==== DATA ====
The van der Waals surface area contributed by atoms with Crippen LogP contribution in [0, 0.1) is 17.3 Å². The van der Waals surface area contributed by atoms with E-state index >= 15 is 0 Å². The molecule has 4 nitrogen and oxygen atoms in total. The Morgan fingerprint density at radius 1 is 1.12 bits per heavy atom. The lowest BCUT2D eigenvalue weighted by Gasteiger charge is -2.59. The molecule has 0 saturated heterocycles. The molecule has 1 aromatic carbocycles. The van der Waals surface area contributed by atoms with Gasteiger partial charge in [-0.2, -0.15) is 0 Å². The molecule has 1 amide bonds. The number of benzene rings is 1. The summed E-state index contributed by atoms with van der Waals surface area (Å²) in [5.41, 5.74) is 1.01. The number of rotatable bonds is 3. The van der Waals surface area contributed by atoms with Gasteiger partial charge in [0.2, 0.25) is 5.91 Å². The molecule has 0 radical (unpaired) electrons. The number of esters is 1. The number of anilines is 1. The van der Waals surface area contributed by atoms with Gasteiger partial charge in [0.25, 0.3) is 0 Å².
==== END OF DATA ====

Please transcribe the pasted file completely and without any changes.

The van der Waals surface area contributed by atoms with Crippen LogP contribution in [0, 0.1) is 17.3 Å². The van der Waals surface area contributed by atoms with E-state index >= 15 is 0 Å². The molecule has 4 nitrogen and oxygen atoms in total. The Morgan fingerprint density at radius 1 is 1.12 bits per heavy atom. The lowest BCUT2D eigenvalue weighted by Gasteiger charge is -2.59. The molecule has 0 saturated heterocycles. The molecule has 1 aromatic carbocycles. The van der Waals surface area contributed by atoms with Gasteiger partial charge in [-0.2, -0.15) is 0 Å². The molecule has 1 amide bonds. The number of benzene rings is 1. The summed E-state index contributed by atoms with van der Waals surface area (Å²) in [5.41, 5.74) is 1.01. The number of rotatable bonds is 3. The van der Waals surface area contributed by atoms with Gasteiger partial charge in [0.2, 0.25) is 5.91 Å². The molecule has 0 radical (unpaired) electrons. The number of esters is 1. The number of anilines is 1. The van der Waals surface area contributed by atoms with Gasteiger partial charge in [0.25, 0.3) is 0 Å².